Five basic steps to protect children from iTunes content

From Apple's own Parents' Guide to iTunes

Apple has recently included a section on the App Store called Parents' Guide to iTunes to explain some of the lesser known features available to protect children using iOS devices. Whether they have their own iPods or they borrow your iPad, these precautions are so simple you should consider them a basic setup for any iOS device you own.

1. Apple IDs are the door to your credit card

Whenever you set up a device for the first time, an Apple ID is requested. This will be used for things from iCloud backups to iTunes and App Store purchases. Apple recommends creating specific accounts for children even on shared devices they won't use all the time. By having different accounts, you can select specific restrictions to what's allowed on the device without limiting your own use. These cover things like downloading apps, buying and making in-app purchases, volume limits or web browsing.

2. Use gift cards and iTunes vouchers

Once you have a separate Apple ID account for the child using the iPad, iPhone or iPod Touch, you can skip the billing part selecting "None". This is the best way to avoid unauthorised charges on your credit card. The account can be topped up or recharged with credit in several ways, giving you the option to allow your child to buy content with a limited amount of money.

The system is also prepared to gift certain amounts regularly, like a modern day virtual pocket money or allowance. There's also the option to purchase virtual or physical iTunes gift cards available in most shops and big supermarkets. These make very lazy presents that kids absolutely love. I have bought some scratch cards myself when they have 3 for 2 offers and have experience the thrill of redeeming it.

3. Limiting content with parental controls

The restrictions mentioned on the first point are basic tool to protect children from unsuitable content available on iTunes. You can access these on the device itself, so make sure that the four-digit password is not easy to guess. Some cases of children buying upwards of $1,000 worth of in-app purchase content were found to be disabling the buying restriction after getting this code.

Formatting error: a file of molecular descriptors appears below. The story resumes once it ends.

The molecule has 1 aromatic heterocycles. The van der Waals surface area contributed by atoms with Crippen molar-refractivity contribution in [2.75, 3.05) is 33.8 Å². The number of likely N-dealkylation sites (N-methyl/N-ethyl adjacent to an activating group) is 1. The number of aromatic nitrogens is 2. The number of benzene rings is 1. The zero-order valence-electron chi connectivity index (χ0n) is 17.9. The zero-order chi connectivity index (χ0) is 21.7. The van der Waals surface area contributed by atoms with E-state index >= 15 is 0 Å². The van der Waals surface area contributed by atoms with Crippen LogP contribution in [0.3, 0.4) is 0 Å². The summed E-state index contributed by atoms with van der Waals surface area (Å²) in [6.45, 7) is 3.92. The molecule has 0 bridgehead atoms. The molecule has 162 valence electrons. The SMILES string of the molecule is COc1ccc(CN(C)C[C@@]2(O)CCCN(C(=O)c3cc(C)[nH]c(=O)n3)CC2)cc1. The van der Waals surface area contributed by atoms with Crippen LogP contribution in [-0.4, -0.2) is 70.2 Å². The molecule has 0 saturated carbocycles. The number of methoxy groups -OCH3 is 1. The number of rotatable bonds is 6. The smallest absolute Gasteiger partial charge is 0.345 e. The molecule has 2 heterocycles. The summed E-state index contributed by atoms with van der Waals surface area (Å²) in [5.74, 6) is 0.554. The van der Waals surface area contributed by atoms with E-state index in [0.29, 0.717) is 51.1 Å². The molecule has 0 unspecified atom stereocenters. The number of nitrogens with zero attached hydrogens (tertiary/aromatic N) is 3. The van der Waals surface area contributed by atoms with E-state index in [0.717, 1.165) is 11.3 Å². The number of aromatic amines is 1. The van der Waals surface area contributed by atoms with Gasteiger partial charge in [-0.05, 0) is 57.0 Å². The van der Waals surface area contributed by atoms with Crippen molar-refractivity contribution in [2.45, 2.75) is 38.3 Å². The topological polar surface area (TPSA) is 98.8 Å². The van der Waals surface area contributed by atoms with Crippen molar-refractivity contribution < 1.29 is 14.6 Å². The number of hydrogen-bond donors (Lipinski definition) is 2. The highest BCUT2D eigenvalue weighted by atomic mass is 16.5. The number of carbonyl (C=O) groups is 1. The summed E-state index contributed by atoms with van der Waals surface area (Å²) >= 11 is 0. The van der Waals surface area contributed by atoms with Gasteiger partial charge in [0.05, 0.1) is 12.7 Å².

Both iTunes and the App Store are very strict with the available content and how it's sorted. It's definitely worth your time to test different restrictions for films, TV shows and apps depending on their category as well as explicit language on music and podcasts.

4. Ask for your iTunes password with every download

The Restrictions menu also has a handy feature for both young ones and adults: requesting the user to type the iTunes password before every download.

Imagine your boy has asked you to download a game on his iPad mini. Well, since you have to supervise every purchase, you go to the App Store, have a quick look and download it for him using the iTunes password. With the standard settings, the system won't ask you for the password again for another 15 minutes. This means giving anyone access to the iTunes credit or make purchases billable on your credit card without even realising!

5. Using passcodes on your own device

Using a short numerical password on iOS devices can be a great tool for preventing usage without permission. Just like most mobile phones, a four-number passcode is required to access the device every time its turned on. You can access the camera app and there are some obscure faults with this system, but it should work as a basic barrier, especially for your own device.